Distracted driving is defined as driving while paying attention is diverted from the task of operating a motor vehicle. It’s a distraction that pulls your attention away from the road, your hands off the wheel, and your head out of the game.
Distracted Driving Causes
The following are some of the most common causes for distracted driving:
However, texting on the cellphone while driving has been the leading cause of distracted driving accidents over the past decade.
- Cellphones: Texting or chatting on the phone while driving has been the leading cause of distracted driving accidents over the past decade. While driving at 55mph, sending or reading a text takes your eyes off the road for five seconds, like driving an entire football field blindfolded.
- Drinking and Eating: Many people eat or drink while driving to save time. Crashing on the road can be prevented by having a drink or a burger in your hand, but this is not always the case.
- Talking to passengers: When you’re driving, your focus should be on the road, not on your conversation with a passenger.
- Grooming: Brushing one’s hair and applying cosmetics while driving are common occurrences when running late for work, a date, or a necessary appointment.
- Spacing out: most times, drivers’ attention diverted long enough to result in a crash.
How to Avoid Distracted Driving
Distracted driving is best avoided by preventing it from happening. There are a few things drivers can do to reduce the likelihood that distracted while drivings:
- Set your phone aside and put it in silence. Distracted driving is often the result of a driver’s desire to answer a text or phone call while behind the wheel. You can assure a distraction-free driving experience by muting your phone.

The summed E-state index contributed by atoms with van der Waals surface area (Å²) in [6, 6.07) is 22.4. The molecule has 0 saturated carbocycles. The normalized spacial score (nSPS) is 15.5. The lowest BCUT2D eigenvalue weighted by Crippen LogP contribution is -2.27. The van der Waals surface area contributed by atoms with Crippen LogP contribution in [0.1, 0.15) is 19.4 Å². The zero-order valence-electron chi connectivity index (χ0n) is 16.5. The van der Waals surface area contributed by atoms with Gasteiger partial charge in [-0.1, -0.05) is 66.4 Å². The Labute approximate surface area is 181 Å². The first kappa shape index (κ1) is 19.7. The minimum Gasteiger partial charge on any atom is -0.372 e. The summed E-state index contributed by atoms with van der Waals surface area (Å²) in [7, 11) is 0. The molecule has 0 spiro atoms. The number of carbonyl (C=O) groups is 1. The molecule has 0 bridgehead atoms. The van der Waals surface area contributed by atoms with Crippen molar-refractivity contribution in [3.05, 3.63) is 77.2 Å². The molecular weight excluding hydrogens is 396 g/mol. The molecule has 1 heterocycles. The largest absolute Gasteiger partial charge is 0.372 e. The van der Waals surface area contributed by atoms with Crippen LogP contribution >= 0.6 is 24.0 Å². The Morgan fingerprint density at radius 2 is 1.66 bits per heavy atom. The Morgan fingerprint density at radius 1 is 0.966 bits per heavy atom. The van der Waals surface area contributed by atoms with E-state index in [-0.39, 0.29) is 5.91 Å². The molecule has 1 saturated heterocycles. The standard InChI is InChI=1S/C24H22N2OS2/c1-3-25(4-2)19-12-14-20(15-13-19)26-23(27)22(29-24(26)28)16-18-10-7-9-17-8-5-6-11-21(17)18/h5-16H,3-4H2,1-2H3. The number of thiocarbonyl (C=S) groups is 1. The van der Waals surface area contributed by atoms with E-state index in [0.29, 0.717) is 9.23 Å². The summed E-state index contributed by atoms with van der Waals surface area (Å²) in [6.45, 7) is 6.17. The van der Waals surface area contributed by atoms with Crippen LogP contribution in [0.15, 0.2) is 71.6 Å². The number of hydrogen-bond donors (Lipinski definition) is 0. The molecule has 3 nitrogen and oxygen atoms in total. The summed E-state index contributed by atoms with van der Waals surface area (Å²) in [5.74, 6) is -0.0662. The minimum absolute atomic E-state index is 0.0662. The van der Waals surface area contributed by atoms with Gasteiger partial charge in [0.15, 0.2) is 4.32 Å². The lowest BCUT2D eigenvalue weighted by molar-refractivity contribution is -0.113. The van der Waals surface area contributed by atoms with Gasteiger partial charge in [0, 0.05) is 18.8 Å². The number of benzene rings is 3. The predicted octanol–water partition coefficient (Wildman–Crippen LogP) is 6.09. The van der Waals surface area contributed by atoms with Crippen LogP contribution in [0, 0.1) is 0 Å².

- Before driving, ensure that your vehicle is in proper working order. You should set the mirrors, lighting, and radio to your desired settings while the car may still parked. They all take less than a minute and keep you from being distracted while driving.
- Keep children and pets safe. Driving with a dog or child in the back seat is unsafe and distracting. No matter how innocent they appear to be, not wearing a seatbelt puts them at risk of catastrophic injury or death.
- Stop eating. In the middle of a lengthy road journey, it may be tempting to stop at a drive-thru for a quick bite of something unhealthy. To avoid being distracted by dropped food or the inability to eat and drive simultaneously. Park your car and eat your meal while you’re there.
- Passengers may be able to help you navigate. Delegate navigating to your passenger instead of operating your GPS while driving.
They can provide you with turn-by-turn guidance as you keep your eyes on the road ahead.
Just a few ways to avoid distracted driving list here. There are many other methods to keep you focused on the road, some of which may even save lives.
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